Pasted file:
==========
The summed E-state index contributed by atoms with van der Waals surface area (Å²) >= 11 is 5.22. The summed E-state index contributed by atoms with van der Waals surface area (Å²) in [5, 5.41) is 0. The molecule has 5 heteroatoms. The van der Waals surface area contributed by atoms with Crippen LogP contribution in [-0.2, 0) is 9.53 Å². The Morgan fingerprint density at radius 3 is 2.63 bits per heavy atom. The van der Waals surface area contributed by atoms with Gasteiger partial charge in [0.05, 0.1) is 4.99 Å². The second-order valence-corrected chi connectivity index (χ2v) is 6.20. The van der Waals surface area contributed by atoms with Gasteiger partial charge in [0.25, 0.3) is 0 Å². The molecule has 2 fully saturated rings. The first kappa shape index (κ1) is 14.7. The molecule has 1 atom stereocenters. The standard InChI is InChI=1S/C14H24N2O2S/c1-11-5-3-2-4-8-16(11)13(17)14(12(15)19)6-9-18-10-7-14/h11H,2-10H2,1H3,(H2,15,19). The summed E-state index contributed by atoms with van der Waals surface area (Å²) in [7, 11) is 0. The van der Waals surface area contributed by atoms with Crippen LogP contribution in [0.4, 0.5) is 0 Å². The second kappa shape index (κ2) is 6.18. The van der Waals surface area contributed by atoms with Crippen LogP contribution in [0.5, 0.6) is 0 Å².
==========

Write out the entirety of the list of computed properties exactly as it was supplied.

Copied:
The summed E-state index contributed by atoms with van der Waals surface area (Å²) >= 11 is 5.22. The summed E-state index contributed by atoms with van der Waals surface area (Å²) in [5, 5.41) is 0. The molecule has 5 heteroatoms. The van der Waals surface area contributed by atoms with Crippen LogP contribution in [-0.2, 0) is 9.53 Å². The Morgan fingerprint density at radius 3 is 2.63 bits per heavy atom. The van der Waals surface area contributed by atoms with Gasteiger partial charge in [0.05, 0.1) is 4.99 Å². The second-order valence-corrected chi connectivity index (χ2v) is 6.20. The van der Waals surface area contributed by atoms with Gasteiger partial charge in [0.25, 0.3) is 0 Å². The molecule has 2 fully saturated rings. The first kappa shape index (κ1) is 14.7. The molecule has 1 atom stereocenters. The standard InChI is InChI=1S/C14H24N2O2S/c1-11-5-3-2-4-8-16(11)13(17)14(12(15)19)6-9-18-10-7-14/h11H,2-10H2,1H3,(H2,15,19). The summed E-state index contributed by atoms with van der Waals surface area (Å²) in [7, 11) is 0. The van der Waals surface area contributed by atoms with Crippen LogP contribution in [0.4, 0.5) is 0 Å². The second kappa shape index (κ2) is 6.18. The van der Waals surface area contributed by atoms with Crippen LogP contribution in [0.5, 0.6) is 0 Å².